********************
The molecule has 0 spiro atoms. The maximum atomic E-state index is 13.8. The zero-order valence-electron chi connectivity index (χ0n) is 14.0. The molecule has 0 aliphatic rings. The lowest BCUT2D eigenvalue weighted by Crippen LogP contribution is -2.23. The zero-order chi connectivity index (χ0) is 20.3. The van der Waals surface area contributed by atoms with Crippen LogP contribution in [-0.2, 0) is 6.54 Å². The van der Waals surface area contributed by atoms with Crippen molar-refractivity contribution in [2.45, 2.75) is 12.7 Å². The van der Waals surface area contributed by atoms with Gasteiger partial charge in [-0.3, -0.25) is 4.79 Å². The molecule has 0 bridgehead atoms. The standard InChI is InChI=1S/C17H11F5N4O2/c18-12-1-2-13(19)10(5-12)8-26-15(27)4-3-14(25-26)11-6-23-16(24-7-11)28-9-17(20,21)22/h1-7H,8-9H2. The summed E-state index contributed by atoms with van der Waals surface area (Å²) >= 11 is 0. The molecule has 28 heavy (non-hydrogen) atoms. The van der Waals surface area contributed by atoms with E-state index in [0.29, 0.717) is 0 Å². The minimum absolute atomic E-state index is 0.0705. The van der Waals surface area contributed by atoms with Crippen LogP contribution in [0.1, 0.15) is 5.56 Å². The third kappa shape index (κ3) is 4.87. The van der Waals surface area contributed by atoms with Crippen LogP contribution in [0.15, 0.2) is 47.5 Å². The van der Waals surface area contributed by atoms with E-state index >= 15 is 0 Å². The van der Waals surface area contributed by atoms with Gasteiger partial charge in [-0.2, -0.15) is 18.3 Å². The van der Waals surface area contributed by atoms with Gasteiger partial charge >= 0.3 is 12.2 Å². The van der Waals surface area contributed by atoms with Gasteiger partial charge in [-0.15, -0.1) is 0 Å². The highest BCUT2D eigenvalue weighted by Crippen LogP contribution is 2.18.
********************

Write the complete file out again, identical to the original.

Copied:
The molecule has 0 spiro atoms. The maximum atomic E-state index is 13.8. The zero-order valence-electron chi connectivity index (χ0n) is 14.0. The molecule has 0 aliphatic rings. The lowest BCUT2D eigenvalue weighted by Crippen LogP contribution is -2.23. The zero-order chi connectivity index (χ0) is 20.3. The van der Waals surface area contributed by atoms with Crippen LogP contribution in [-0.2, 0) is 6.54 Å². The van der Waals surface area contributed by atoms with Crippen molar-refractivity contribution in [2.45, 2.75) is 12.7 Å². The van der Waals surface area contributed by atoms with Gasteiger partial charge in [-0.3, -0.25) is 4.79 Å². The molecule has 0 bridgehead atoms. The standard InChI is InChI=1S/C17H11F5N4O2/c18-12-1-2-13(19)10(5-12)8-26-15(27)4-3-14(25-26)11-6-23-16(24-7-11)28-9-17(20,21)22/h1-7H,8-9H2. The summed E-state index contributed by atoms with van der Waals surface area (Å²) >= 11 is 0. The molecule has 28 heavy (non-hydrogen) atoms. The van der Waals surface area contributed by atoms with E-state index in [0.29, 0.717) is 0 Å². The minimum absolute atomic E-state index is 0.0705. The van der Waals surface area contributed by atoms with Crippen LogP contribution in [0.1, 0.15) is 5.56 Å². The third kappa shape index (κ3) is 4.87. The van der Waals surface area contributed by atoms with Crippen LogP contribution in [0.15, 0.2) is 47.5 Å². The van der Waals surface area contributed by atoms with E-state index >= 15 is 0 Å². The van der Waals surface area contributed by atoms with Gasteiger partial charge in [-0.2, -0.15) is 18.3 Å². The van der Waals surface area contributed by atoms with Gasteiger partial charge >= 0.3 is 12.2 Å². The van der Waals surface area contributed by atoms with Gasteiger partial charge in [-0.15, -0.1) is 0 Å². The highest BCUT2D eigenvalue weighted by Crippen LogP contribution is 2.18.